As we’re witnessing a visible increase in policy action, more innovations in energy technology, and the urgent need to fight climate change, it’s clear the energy economy is growing with no signs of slowing down.
With the highest energy prices we’ve seen in nearly 10 years also comes an increased need for energy cost optimization, distributed energy resources (DER), and tools for carbon tracking among consumers. To perform effective cost-benefit analyses and drive more energy-efficient decision-making, businesses need accurate electricity pricing data.
But the notorious lack of transparency into electricity tariffs and difficulty in accessing pricing data make these analyses time-consuming, expensive, and frustrating.
In this blog, we explore:
- What electricity tariffs are and why they’re important.
- Why these tariffs are so hard to understand.
- How companies can easily provide valuable and accurate cost-benefit analyses for customers.
The importance of electricity tariffs
To effectively fight climate change and kick fossil fuels to the curb, we need to focus on using clean electricity to power everything that requires energy. This includes our cars, homes, the buildings we work in, and the businesses we frequent.
Many people want to be involved and help the greater good, but they are often nervous about the true cost of electrification, be it money, convenience, or stability. These concerns present hefty obstacles for electrification businesses.
To convince consumers to electrify their resources, businesses need clear, tangible, and accurate cost savings predictions. This is where tariffs come into play. Tariffs are rate plans for electricity that describe who each rate plan applies to, what each charge is for, and additional information about the electricity service.
Having knowledge of utility tariffs and how they work is critical in understanding the true costs when billing your customers, not just for usage capabilities. But understanding these tariffs is no simple feat.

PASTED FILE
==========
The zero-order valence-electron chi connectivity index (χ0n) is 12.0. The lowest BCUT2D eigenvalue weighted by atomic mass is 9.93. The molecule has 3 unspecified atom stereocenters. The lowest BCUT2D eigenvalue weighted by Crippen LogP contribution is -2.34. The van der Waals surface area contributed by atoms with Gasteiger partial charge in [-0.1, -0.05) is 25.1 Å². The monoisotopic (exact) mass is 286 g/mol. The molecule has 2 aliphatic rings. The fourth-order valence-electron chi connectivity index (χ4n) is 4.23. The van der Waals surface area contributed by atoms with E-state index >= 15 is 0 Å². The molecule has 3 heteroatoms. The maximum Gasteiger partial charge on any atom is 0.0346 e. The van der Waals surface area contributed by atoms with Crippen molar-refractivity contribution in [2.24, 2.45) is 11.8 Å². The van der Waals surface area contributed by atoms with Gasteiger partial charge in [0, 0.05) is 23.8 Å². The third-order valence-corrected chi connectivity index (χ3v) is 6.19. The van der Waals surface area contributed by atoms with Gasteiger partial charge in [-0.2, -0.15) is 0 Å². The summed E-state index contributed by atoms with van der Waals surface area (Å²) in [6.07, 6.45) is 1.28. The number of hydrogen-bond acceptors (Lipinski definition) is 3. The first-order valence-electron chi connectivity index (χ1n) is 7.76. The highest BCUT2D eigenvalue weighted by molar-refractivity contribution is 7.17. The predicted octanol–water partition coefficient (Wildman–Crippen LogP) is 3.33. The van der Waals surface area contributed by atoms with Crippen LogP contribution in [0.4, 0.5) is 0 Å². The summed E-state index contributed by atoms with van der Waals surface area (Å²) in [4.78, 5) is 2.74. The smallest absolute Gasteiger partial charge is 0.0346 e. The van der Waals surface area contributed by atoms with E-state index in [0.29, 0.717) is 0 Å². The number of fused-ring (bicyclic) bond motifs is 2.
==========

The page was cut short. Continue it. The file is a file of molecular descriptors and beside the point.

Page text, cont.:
Why tariffs are so complex
Electricity tariffs tend to be complicated and opaque. Pricing structures like time-based pricing, peak demand charges, net metering, and demand response mean that not every kilowatt hour (kWh) costs the same for every person or company, even for the same tariff. The amount of demand generated, when it was generated, ratchets, on-peak/off-peak, historical usage, load factor, maximum demand, etc., all factors in.
The price of electricity also varies by region. There are many different types of tariffs that can range from 2–10+ pages in length. As if that weren’t enough, consumers cannot easily access data on their pricing options.
These obstacles pose a considerable challenge when providing consumers with actionable cost-benefit analyses for electrifying resources to reduce costs and carbon footprint.
Both consumers and businesses selling and consuming electricity require pricing data that is accurate and easily available to ensure they are distributing electricity in the most energy-efficient way possible.
So, how can you access this all-encompassing pricing data?
Solving the mystery of electricity tariffs
By leveraging an energy rate calculation engine and tariff database (like Arcadia’s Signal), both businesses and individuals can access comprehensive, accurate utility rate data across the US, Canada, and Mexico.
With transparency into electricity tariffs and data on pricing rates, customers gain the building blocks to build their own energy cost-benefit analysis, derived data sets, and project forecasting models.
A tariff rate database and calculation engine also allows users to:
- Access detailed, bill-level data for advanced tariff modeling and bill analysis.
- Calculate the cost of energy under any tariff or load scenario.
- Forecast accurate energy efficiency savings.
- Automate time-consuming calculations.
- Personalize products and sales quotes using utility rate data with unparalleled accuracy.
- Innovate new features to help customers save money and capture the value of new energy.
To understand how a calculation engine and tariff database can enable consumers to reduce electricity bills, see how Ford uses them to help customers save money when charging their electric vehicles (EVs) at home.
How Ford helps customers avoid peak EV charging prices
When Ford began selling EVs, they knew the home charging experience would raise questions. Say, for example, “When is the cheapest time of day to charge an EV?” To help their drivers better navigate their queries, Ford needed access to as much electricity tariff data as possible.
Signal provides Ford access to the world’s most comprehensive utility price database, with information from over 2,000 utilities and 16,000 rate plans covering more than 95% of all available rates in North America.
The solution’s API captures every rate component, tariff eligibility rule, and rate option while supporting flat consumption rates, tiered and time-of-use pricing, system and dynamic peaks, and complex ratchets and billing rules.
By offering rate-informed charging, Ford’s automated charging scheduler can better help customers avoid charging at peak periods when electricity prices are at their highest. These features help EV drivers save 25–30% per month on electricity bills.